I am an entrepreneur at heart, and welcome any ideas from the Personal Finance Resources user community. I know there are other real estate investors out there like me, and your ideas and opinions are invaluable. If there are any webmasters looking for a trade, a link, or any other type of deal, feel free to use the email link to the left and drop me a line.

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Renting Properties in a Buyer’s Market

Real Estate Investing, Buying a Home No Comments »

by guest author Nicholas

I have recently moved to a mid-size Arizona market. This market is rapidly starting to feel the down-turn in the housing market that Jeffry mentioned in his latest post on Smaller Texas Real Estate Markets Doing Well. The houses that are for sale are staying on the market longer and longer. I am planning on being in this area for 6-9 months before moving out of Arizona, so I will discuss two options that are available to me.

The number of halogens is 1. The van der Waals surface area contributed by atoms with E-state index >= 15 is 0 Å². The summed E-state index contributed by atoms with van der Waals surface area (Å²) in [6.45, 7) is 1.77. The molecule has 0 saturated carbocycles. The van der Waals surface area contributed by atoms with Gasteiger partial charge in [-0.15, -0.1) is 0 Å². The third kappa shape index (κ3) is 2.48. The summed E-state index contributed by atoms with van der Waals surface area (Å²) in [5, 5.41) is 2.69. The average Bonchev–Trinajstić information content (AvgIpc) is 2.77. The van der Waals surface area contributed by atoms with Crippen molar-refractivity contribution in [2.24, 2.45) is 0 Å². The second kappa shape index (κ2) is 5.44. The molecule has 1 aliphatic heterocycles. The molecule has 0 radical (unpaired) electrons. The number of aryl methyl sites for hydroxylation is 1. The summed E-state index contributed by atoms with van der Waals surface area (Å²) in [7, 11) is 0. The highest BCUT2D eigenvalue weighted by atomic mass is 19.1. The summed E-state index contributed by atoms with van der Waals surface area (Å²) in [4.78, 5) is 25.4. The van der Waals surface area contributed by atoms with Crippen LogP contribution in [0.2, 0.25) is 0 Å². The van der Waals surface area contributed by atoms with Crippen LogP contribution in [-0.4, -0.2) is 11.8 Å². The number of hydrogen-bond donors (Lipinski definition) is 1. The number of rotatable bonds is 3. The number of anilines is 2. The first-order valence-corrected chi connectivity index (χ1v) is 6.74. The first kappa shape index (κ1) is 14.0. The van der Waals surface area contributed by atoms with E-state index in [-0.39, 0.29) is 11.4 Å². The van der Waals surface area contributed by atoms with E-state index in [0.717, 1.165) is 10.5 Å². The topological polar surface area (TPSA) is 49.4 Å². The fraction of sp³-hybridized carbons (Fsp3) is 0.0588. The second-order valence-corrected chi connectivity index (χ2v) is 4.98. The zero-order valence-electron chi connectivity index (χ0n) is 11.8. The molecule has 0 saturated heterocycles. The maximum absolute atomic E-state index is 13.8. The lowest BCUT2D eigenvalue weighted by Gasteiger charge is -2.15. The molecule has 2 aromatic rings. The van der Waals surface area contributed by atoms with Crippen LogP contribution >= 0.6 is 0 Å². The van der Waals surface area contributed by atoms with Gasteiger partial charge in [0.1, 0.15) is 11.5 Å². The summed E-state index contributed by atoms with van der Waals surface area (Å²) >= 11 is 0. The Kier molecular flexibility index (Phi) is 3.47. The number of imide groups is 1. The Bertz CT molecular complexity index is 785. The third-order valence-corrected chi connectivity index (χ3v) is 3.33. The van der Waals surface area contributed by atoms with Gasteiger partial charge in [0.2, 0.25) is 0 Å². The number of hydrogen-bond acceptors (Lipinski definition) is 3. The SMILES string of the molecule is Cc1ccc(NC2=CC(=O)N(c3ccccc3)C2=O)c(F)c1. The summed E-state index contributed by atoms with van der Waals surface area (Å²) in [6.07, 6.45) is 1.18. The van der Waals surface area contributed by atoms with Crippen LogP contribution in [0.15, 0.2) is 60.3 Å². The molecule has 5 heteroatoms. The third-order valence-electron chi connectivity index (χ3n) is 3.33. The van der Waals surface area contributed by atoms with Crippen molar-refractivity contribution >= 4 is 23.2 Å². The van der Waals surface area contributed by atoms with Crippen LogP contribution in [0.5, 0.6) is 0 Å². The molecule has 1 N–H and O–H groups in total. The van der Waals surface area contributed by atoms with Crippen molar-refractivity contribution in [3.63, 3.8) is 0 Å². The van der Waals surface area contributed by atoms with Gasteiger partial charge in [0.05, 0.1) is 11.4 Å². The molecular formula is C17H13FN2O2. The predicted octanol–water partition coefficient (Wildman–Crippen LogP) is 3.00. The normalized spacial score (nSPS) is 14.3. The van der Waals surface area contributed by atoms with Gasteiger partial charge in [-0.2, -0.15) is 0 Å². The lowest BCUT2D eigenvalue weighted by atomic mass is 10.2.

This is the easy choice. No money down, no homeowners insurance, and very few worries (other than making the monthly rent payment). Those are the benefits. You already know the downfall, throwing that cash away every month without gaining any equity. You also have to abide by any rules that the owner of the house decides to impose.


So I mention to most people that I am considering buying even though I am only going to be here for 6 months, and they are appalled. Why would you do that, especially in a slowing market for such a short time? The answer: Property Management Firms. So the situation would go like this, I would buy a house, live in it for the six months I am here, move out of state, and establish a contract with a property management firm.